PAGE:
oblivious

adjective
obliv·​i·​ous | \ ə-ˈbli-vē-əs How to pronounce oblivious (audio) \

Definition of oblivious

1 : lacking remembrance, memory, or mindful attention
2 : lacking active conscious knowledge or awareness usually used with of or to

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Other Words from oblivious

obliviously adverb
obliviousness noun

How to Use Oblivious in a Sentence: does it go with 'of' or 'to'?

Oblivious usually has to do with not being conscious or aware of someone or something. When used with this meaning, it can be followed by either to or of:

The cat had crept in silently, and we were oblivious to its presence in the room.

There was no chance that anyone could be oblivious of the dog, though; it greeted everyone in the room with frisky leaps.

Oblivious can also have to do with forgetfulness, and when it's used this way, it is often followed by of (but not to):

The child had brought in a snake she'd discovered in the garden, oblivious of the promise she'd made to leave all found creatures outside.

Whatever meaning of oblivious you choose to use, the noun that correlates with this adjective is obliviousness:

Our obliviousness to the cat's presence in the room was quickly corrected by the dog's discovery of the cat under the chair.

The noun oblivion is related to both, of course, but it is not the noun form of oblivious.

Examples of oblivious in a Sentence

They were pushing and shouting and oblivious to anyone not in their group. — P. J. O'Rourke, Rolling Stone, 14 Nov. 1996 Prentice looked up from his food, which he had been steadily shovelling in, completely oblivious of everyone. — Antonya Nelson, New Yorker, 9 Nov. 1992 Oblivious of any previous decisions not to stand together …  , the three stood in a tight group … — Doris Lessing, The Good Terrorist, 1985 Father was oblivious to the man's speculative notice of his wife. — E. L. Doctorow, Ragtime, 1974 She rested now, frankly and fairly, in the shelter of his arms, and both were oblivious to the gale that rushed past them in quicker and stronger blasts. — Jack London, Burning Daylight, 1910 the out-of-state motorist claimed to be oblivious of the local speed limit, even though the signs must have been hard to miss
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Recent Examples on the Web Otherwise, confirming that the vice president was warned would move him from naïve and oblivious to willfully blind and acquiescent to the conflict of interest. Jim Geraghty, National Review, "‘Trust Us,’ the Bidens Said.," 9 Dec. 2019 Richard is now a Stanford University professor, thanks to his oblivious friend, Big Head (Josh Brener), who once again has risen above his abilities to become the university's president. Bill Keveney, USA TODAY, "'Silicon Valley' star Thomas Middleditch on series finale: "Bittersweet ending is perfect"," 9 Dec. 2019 On Wednesday, one guard outside the Delta terminal admonished an oblivious driver for ignoring his command to stop for pedestrians. David Lyons, sun-sentinel.com, "There’s hope for the traffic gridlock at Fort Lauderdale’s airport," 23 Nov. 2019 Plug-in a feline pheromone in the room and turn on some light music or a sound machine to keep them oblivious to the festivities. Cathy M. Rosenthal, ExpressNews.com, "Thanksgiving: Hell for cats but dogs’ temptation bounty," 22 Nov. 2019 The surfers appeared largely oblivious to the massive mammal, not noticing even when the whale was just feet away. NBC News, "Watch giant whale swim under surfers in Southern California," 14 Nov. 2019 These dancers are oblivious to the rest of the world, their eyes locked on each other. Meryl Gordon, Town & Country, "Inside the Remodeled Rockefeller Estate Known as Rockfields," 7 Nov. 2019 Men who may think their inability to make rotis is cute are either oblivious or plain indifferent to the toll their cuteness is taking on their wives. Diksha Madhok, Quartz India, "Step up Indian men—or we’ll live happily ever after with our careers," 1 Nov. 2019 Some are oblivious out-of-towners; others are opportunistic ne’er-do-wells trying to get out of the one-way couplet in whatever way serves them best. Andrew Theen | The Oregonian/oregonlive, oregonlive, "Portland celebrated painting a few lanes red this week, but what about the Transit Mall?," 1 Nov. 2019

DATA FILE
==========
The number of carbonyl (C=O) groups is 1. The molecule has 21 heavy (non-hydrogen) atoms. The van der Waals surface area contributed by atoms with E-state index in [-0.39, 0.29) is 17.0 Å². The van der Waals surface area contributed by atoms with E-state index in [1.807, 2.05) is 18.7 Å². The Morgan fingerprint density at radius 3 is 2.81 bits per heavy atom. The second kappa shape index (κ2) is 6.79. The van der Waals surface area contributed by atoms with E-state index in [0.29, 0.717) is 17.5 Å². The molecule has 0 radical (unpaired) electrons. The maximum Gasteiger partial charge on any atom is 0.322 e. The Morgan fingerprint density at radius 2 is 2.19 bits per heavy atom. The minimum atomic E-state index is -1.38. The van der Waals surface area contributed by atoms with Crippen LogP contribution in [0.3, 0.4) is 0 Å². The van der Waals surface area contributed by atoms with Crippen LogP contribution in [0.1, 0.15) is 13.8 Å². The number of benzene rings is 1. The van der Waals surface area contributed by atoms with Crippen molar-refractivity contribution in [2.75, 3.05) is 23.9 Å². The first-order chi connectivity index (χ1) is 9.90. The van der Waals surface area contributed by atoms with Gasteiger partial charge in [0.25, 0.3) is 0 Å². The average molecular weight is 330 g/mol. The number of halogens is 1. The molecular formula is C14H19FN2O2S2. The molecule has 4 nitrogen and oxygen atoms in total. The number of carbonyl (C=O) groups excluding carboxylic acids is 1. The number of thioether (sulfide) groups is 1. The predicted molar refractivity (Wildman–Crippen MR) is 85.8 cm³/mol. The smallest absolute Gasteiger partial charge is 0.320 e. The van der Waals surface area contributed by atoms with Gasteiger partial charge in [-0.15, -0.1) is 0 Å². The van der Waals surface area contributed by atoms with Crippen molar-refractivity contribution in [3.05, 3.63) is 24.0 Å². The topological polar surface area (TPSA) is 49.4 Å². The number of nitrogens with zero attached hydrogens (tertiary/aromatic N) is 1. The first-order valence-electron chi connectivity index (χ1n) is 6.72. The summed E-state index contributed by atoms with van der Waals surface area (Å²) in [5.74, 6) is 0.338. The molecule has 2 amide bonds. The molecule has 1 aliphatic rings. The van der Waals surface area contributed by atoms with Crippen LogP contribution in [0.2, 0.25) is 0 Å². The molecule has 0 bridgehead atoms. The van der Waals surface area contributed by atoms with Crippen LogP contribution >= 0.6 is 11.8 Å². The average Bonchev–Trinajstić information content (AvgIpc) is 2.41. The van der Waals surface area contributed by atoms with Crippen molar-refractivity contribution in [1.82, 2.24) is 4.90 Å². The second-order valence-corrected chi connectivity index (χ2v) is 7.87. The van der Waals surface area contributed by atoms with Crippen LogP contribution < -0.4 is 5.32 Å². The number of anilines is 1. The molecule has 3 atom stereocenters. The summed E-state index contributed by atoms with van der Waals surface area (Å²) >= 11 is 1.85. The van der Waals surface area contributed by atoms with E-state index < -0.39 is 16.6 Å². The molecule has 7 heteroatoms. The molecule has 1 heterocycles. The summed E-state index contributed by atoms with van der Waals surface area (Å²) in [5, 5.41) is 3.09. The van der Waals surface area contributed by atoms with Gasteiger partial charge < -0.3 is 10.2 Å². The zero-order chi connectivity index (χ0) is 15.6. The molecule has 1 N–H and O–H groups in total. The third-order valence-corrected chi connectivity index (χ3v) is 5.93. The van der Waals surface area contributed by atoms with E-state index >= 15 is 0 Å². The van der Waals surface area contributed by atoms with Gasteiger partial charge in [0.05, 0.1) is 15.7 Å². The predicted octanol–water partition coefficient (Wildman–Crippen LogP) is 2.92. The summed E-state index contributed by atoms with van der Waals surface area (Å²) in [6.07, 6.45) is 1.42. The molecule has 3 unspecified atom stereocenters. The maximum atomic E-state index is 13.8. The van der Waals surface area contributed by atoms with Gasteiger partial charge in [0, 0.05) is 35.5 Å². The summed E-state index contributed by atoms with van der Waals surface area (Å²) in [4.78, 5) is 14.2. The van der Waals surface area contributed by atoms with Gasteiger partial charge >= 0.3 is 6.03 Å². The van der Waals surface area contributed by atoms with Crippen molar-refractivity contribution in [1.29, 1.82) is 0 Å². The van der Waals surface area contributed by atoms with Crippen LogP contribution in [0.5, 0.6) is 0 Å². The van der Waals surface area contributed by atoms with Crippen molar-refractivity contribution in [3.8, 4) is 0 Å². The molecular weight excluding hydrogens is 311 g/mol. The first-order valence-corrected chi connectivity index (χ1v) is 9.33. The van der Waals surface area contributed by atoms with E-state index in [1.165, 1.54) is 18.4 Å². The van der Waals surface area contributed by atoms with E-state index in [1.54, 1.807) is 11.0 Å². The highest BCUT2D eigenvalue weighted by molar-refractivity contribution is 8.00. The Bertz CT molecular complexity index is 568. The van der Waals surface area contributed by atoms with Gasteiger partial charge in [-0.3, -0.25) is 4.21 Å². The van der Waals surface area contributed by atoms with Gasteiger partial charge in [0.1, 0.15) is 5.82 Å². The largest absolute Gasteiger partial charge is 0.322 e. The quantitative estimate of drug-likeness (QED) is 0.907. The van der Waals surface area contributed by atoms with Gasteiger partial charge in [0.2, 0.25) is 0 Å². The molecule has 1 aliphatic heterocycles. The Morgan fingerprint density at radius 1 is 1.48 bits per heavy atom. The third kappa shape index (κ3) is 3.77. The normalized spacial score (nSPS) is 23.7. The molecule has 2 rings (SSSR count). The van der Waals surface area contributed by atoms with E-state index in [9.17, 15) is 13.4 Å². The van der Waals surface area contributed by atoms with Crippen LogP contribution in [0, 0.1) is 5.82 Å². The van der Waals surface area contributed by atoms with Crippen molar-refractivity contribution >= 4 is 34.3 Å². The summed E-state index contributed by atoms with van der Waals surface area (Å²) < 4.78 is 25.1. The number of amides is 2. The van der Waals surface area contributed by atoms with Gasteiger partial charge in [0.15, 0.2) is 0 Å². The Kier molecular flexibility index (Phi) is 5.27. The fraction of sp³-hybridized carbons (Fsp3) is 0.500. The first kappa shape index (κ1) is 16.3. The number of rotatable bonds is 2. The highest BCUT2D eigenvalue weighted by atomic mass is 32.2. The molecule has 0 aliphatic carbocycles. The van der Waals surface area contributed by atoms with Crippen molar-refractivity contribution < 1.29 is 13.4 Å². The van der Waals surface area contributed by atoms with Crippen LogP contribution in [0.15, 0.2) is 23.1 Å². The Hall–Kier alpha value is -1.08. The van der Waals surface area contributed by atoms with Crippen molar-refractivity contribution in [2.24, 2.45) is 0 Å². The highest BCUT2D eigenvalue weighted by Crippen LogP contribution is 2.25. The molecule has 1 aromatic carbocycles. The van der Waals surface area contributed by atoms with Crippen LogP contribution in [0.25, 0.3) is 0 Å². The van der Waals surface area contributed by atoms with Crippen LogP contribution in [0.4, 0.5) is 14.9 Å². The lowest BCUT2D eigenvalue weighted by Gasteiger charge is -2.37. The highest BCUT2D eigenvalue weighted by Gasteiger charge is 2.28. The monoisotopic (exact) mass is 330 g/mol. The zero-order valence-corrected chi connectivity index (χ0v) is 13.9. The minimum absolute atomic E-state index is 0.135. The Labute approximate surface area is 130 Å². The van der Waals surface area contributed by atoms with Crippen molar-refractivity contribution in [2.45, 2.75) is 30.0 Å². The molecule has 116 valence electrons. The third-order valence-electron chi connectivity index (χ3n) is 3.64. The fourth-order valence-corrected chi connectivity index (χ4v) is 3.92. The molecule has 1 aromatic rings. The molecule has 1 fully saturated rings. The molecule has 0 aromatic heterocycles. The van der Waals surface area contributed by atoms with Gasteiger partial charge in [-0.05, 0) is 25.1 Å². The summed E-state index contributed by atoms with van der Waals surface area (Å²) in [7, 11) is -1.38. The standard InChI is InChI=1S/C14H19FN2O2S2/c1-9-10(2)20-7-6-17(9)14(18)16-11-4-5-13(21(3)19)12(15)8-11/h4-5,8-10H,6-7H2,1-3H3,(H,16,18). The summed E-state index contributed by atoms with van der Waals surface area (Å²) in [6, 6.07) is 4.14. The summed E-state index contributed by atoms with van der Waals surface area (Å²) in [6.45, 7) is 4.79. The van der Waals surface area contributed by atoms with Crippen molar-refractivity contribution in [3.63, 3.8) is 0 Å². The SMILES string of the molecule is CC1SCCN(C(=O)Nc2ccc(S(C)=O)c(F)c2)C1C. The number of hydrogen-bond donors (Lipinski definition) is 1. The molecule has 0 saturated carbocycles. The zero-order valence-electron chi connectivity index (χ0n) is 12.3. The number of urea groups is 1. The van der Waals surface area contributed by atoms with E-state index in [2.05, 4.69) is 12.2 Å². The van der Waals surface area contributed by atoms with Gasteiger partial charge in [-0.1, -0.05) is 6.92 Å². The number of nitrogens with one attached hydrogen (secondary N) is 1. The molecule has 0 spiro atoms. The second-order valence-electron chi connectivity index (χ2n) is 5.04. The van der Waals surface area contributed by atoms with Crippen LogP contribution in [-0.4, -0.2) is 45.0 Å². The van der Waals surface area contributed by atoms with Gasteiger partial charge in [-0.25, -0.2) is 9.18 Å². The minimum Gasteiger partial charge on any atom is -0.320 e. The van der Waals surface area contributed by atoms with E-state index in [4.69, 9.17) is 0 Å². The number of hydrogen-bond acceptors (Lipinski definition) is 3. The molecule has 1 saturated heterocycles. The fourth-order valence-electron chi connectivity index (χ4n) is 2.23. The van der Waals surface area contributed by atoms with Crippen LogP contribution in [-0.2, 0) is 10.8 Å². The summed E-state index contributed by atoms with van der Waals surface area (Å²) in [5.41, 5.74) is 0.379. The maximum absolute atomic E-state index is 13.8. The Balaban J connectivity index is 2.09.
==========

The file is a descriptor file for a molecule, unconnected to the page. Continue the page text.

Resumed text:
These example sentences are selected automatically from various online news sources to reflect current usage of the word 'oblivious.' Views expressed in the examples do not represent the opinion of Merriam-Webster or its editors. Send us feedback.

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First Known Use of oblivious

15th century, in the meaning defined at sense 1

History and Etymology for oblivious

Middle English, borrowed from Latin oblīviōsus, from oblīvi-, base of oblīviōn-, oblīviō "state of forgetting, dismissal from the memory" + -ōsus -ous — more at oblivion

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Time Traveler for oblivious

Time Traveler

The first known use of oblivious was in the 15th century

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Statistics for oblivious

Last Updated

10 Jan 2020

Cite this Entry

“Oblivious.” The Merriam-Webster.com Dictionary, Merriam-Webster Inc., https://www.merriam-webster.com/dictionary/oblivious. Accessed 17 January 2020.

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More Definitions for oblivious

oblivious

adjective
How to pronounce oblivious (audio)

English Language Learners Definition of oblivious

: not conscious or aware of someone or something

oblivious

adjective
obliv·​i·​ous | \ ə-ˈbli-vē-əs How to pronounce oblivious (audio) \

Kids Definition of oblivious

: not being conscious or aware The boys were oblivious to the danger.

Other Words from oblivious

obliviously adverb

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Comments on oblivious

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